A case report of a Malaysian with WAGR syndrome

Fatimah Azman, Nazihah Mohd Yunus, Nor Khatijah Mohd Aris, Noor Shahizan Ajmi, Siti Zaharah Farah Dura, Roziana Ariffin


The Wilms tumour, aniridia, genital abnormalities and mental retardation (WAGR) syndrome is a rare genetic syndrome which is caused by contiguous gene deletion of PAX6 and the adjacent WT1 genes. The signs and symptoms of WAGR syndrome are related to the loss of multiple genes on the short (p) arm of chromosome 11. Here, we report the genetic cause in the case of a 4-year-old girl with global developmental delay, bilateral cataract and ptosis, everted lower lip, and tall nasal bridge. Genomic DNA subjected to microarray analysis using Agilent CGH microarray was carried out revealing loss of 535 probes at 11p14.3 to 11p13 with size of 10,417Kb. The array showed a deleted interval containing 49 RefSeq genes / 30 OMIM genes / 7 OMIM morbid: BDNF, FSHB, PAX6, WT1, CD59, LMO2 and CAT genes which are located within the known disease region “WAGR 11p13 deletion [OMIM #194072]”. Haploinsufficiencies in this region that include WT1 and PAX6 have been reported to cause major phenotypic characteristic of developmental delay and autistic features. Two studies found interstitial deletions at 11p13 including PAX6 is associated with aniridia, cataract, ptosis and mental retardation. Our findings suggested this mutation is most likely responsible for the pathogenesis of WAGR syndrome in this patient. Additionally, probands below the age of 6 years old with WT1 deletion were also found susceptible to childhood onset of Wilms tumor. While most cases result from a chromosomal deletion that occurs as a random event during gamete formation or in embryogenesis, some individuals may inherit an unbalanced translocation from an unaffected parent who carries a reciprocal translocation. Parental genetic screening is advised as risk for phenotypic abnormalities differs between familial or de novo mutation. Identification of mutation spectrum in this patient has crucial implications for understanding of a disease and its behaviour, leading to modifications of therapeutic recommendations, prognostic predictions and genetic counselling. Genetic etiology of WAGR syndrome cases in Malaysia are still scarcely reported. Hence, this case is reported for its rarity and for case collection to correlate between genotype and phenotype of WAGR syndrome in Malaysia.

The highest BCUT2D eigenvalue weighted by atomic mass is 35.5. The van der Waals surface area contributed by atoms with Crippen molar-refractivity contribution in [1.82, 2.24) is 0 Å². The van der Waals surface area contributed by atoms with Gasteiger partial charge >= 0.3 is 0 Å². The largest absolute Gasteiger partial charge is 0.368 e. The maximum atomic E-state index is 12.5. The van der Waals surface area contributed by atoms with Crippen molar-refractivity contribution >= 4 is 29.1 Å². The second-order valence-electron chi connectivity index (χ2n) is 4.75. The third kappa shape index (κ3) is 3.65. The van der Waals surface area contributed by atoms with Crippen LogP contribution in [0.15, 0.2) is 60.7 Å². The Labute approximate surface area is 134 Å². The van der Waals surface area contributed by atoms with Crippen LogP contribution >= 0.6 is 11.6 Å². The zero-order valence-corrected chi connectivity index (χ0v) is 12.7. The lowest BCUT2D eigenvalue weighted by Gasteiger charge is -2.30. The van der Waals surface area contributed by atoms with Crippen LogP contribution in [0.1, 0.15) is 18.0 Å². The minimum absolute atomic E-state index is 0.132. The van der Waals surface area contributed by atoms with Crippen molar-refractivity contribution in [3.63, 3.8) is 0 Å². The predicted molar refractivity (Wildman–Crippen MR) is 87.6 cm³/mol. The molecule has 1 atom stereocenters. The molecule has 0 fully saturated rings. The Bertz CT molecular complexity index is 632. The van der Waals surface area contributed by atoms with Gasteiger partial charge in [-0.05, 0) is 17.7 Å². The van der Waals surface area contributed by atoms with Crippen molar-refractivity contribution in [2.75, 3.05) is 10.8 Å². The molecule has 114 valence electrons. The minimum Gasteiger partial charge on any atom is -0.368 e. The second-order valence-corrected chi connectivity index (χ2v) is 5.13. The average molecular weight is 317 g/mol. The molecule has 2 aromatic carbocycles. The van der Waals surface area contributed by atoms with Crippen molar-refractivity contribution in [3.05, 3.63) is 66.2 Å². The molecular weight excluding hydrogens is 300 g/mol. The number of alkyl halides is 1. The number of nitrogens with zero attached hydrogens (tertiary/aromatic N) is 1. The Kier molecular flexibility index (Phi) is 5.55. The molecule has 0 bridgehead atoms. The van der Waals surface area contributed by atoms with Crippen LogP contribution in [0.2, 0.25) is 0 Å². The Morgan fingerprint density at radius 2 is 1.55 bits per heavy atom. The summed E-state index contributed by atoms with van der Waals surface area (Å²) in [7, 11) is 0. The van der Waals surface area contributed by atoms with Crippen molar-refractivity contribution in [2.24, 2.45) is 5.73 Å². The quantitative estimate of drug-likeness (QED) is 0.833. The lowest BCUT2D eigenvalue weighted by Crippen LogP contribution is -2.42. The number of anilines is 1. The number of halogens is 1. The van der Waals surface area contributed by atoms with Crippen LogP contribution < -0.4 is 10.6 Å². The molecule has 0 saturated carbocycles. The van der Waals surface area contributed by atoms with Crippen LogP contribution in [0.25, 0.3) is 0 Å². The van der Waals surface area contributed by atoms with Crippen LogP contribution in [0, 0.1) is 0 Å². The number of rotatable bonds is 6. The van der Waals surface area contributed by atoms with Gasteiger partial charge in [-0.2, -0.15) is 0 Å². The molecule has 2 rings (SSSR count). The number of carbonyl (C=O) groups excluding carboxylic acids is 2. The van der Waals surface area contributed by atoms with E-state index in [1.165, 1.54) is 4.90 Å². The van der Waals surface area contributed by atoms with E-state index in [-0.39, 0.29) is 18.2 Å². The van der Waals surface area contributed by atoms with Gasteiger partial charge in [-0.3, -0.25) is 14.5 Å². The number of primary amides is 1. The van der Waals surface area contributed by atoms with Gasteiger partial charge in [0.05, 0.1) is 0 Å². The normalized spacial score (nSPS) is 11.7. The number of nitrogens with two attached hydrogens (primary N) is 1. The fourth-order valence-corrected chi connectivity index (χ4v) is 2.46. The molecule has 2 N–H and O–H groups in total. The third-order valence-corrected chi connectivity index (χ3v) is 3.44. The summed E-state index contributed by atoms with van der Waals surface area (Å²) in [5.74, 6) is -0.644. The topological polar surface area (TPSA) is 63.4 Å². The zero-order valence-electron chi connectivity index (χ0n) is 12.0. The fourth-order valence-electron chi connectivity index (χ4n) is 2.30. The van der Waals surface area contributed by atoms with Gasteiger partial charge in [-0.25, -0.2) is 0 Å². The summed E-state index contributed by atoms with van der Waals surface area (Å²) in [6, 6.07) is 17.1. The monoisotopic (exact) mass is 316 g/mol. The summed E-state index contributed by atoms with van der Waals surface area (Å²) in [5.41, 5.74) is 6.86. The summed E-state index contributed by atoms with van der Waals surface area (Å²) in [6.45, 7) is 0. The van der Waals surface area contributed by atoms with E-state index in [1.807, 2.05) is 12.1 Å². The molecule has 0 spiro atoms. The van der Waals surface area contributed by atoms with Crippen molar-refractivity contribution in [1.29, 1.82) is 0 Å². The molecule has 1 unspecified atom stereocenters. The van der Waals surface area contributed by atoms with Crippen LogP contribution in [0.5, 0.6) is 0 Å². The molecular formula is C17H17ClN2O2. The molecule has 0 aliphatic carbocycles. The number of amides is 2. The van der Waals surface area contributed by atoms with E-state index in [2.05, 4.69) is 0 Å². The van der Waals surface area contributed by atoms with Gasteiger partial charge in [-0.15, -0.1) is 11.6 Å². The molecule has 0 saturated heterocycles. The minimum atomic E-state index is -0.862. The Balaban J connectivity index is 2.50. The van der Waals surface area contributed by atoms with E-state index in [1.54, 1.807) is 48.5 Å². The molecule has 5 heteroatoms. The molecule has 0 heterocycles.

Keywords: WAGR syndrome; Wilms tumour; congenital cataract

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